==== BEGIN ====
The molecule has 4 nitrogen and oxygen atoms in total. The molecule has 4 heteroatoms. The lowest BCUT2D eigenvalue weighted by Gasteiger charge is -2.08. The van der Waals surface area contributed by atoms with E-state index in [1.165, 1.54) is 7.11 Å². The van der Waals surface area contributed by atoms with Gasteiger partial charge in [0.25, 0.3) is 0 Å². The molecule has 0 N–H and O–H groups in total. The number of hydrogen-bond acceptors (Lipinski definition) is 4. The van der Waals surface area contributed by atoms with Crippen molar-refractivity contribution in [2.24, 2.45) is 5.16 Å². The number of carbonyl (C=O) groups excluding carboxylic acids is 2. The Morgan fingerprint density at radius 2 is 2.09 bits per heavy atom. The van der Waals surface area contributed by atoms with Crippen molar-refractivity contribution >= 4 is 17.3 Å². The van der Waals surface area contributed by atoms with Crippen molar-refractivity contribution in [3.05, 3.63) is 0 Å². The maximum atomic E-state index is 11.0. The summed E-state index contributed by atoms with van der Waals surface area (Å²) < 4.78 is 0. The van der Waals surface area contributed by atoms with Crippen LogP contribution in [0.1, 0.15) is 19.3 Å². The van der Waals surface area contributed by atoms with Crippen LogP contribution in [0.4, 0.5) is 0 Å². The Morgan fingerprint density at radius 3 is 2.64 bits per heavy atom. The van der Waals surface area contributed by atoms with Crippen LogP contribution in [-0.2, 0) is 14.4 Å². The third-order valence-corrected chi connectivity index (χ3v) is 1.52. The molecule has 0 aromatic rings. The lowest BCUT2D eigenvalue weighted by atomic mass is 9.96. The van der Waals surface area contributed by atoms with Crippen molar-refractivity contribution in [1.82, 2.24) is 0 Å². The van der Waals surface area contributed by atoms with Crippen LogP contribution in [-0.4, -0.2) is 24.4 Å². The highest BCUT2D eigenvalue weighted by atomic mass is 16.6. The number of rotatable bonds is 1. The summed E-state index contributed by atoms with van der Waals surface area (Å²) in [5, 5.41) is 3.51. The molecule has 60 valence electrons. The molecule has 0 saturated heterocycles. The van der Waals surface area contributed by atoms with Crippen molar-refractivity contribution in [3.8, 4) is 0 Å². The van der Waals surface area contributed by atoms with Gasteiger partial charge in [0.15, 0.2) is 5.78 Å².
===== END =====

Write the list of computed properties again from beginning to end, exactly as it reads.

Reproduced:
The molecule has 4 nitrogen and oxygen atoms in total. The molecule has 4 heteroatoms. The lowest BCUT2D eigenvalue weighted by Gasteiger charge is -2.08. The van der Waals surface area contributed by atoms with E-state index in [1.165, 1.54) is 7.11 Å². The van der Waals surface area contributed by atoms with Gasteiger partial charge in [0.25, 0.3) is 0 Å². The molecule has 0 N–H and O–H groups in total. The number of hydrogen-bond acceptors (Lipinski definition) is 4. The van der Waals surface area contributed by atoms with Crippen molar-refractivity contribution in [2.24, 2.45) is 5.16 Å². The number of carbonyl (C=O) groups excluding carboxylic acids is 2. The Morgan fingerprint density at radius 2 is 2.09 bits per heavy atom. The van der Waals surface area contributed by atoms with Crippen molar-refractivity contribution >= 4 is 17.3 Å². The van der Waals surface area contributed by atoms with Crippen molar-refractivity contribution in [3.05, 3.63) is 0 Å². The maximum atomic E-state index is 11.0. The summed E-state index contributed by atoms with van der Waals surface area (Å²) < 4.78 is 0. The van der Waals surface area contributed by atoms with Crippen LogP contribution in [0.1, 0.15) is 19.3 Å². The van der Waals surface area contributed by atoms with Crippen LogP contribution in [0.4, 0.5) is 0 Å². The Morgan fingerprint density at radius 3 is 2.64 bits per heavy atom. The van der Waals surface area contributed by atoms with Crippen LogP contribution in [-0.2, 0) is 14.4 Å². The third-order valence-corrected chi connectivity index (χ3v) is 1.52. The molecule has 0 aromatic rings. The lowest BCUT2D eigenvalue weighted by atomic mass is 9.96. The van der Waals surface area contributed by atoms with Crippen molar-refractivity contribution in [1.82, 2.24) is 0 Å². The van der Waals surface area contributed by atoms with Crippen LogP contribution in [-0.4, -0.2) is 24.4 Å². The highest BCUT2D eigenvalue weighted by atomic mass is 16.6. The number of rotatable bonds is 1. The summed E-state index contributed by atoms with van der Waals surface area (Å²) in [5, 5.41) is 3.51. The molecule has 60 valence electrons. The molecule has 0 saturated heterocycles. The van der Waals surface area contributed by atoms with Crippen molar-refractivity contribution in [3.8, 4) is 0 Å². The van der Waals surface area contributed by atoms with Gasteiger partial charge in [0.15, 0.2) is 5.78 Å².